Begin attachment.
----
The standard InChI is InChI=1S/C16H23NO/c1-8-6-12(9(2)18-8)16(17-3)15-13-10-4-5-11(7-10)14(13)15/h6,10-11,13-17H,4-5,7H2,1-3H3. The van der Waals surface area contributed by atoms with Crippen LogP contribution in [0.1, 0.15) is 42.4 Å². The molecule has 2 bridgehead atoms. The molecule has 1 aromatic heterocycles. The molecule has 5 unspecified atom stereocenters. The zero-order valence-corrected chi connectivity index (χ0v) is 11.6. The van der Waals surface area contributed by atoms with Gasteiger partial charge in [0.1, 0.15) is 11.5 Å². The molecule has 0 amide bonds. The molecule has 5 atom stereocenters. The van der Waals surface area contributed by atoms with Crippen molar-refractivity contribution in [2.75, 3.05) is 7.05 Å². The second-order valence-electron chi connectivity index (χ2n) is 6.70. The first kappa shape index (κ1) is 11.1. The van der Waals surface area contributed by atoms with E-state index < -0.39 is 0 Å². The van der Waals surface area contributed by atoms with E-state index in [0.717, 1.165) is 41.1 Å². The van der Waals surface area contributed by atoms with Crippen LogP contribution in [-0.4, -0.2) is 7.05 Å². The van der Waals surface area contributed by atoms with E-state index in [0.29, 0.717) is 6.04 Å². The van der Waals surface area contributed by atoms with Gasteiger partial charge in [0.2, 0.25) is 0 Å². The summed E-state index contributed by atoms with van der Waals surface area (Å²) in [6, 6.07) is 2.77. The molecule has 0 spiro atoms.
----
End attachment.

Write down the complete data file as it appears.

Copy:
The standard InChI is InChI=1S/C16H23NO/c1-8-6-12(9(2)18-8)16(17-3)15-13-10-4-5-11(7-10)14(13)15/h6,10-11,13-17H,4-5,7H2,1-3H3. The van der Waals surface area contributed by atoms with Crippen LogP contribution in [0.1, 0.15) is 42.4 Å². The molecule has 2 bridgehead atoms. The molecule has 1 aromatic heterocycles. The molecule has 5 unspecified atom stereocenters. The zero-order valence-corrected chi connectivity index (χ0v) is 11.6. The van der Waals surface area contributed by atoms with Gasteiger partial charge in [0.1, 0.15) is 11.5 Å². The molecule has 0 amide bonds. The molecule has 5 atom stereocenters. The van der Waals surface area contributed by atoms with Crippen molar-refractivity contribution in [2.75, 3.05) is 7.05 Å². The second-order valence-electron chi connectivity index (χ2n) is 6.70. The first kappa shape index (κ1) is 11.1. The van der Waals surface area contributed by atoms with E-state index < -0.39 is 0 Å². The van der Waals surface area contributed by atoms with E-state index in [0.717, 1.165) is 41.1 Å². The van der Waals surface area contributed by atoms with Crippen LogP contribution in [-0.4, -0.2) is 7.05 Å². The van der Waals surface area contributed by atoms with E-state index in [0.29, 0.717) is 6.04 Å². The van der Waals surface area contributed by atoms with Gasteiger partial charge in [0.2, 0.25) is 0 Å². The summed E-state index contributed by atoms with van der Waals surface area (Å²) in [6, 6.07) is 2.77. The molecule has 0 spiro atoms.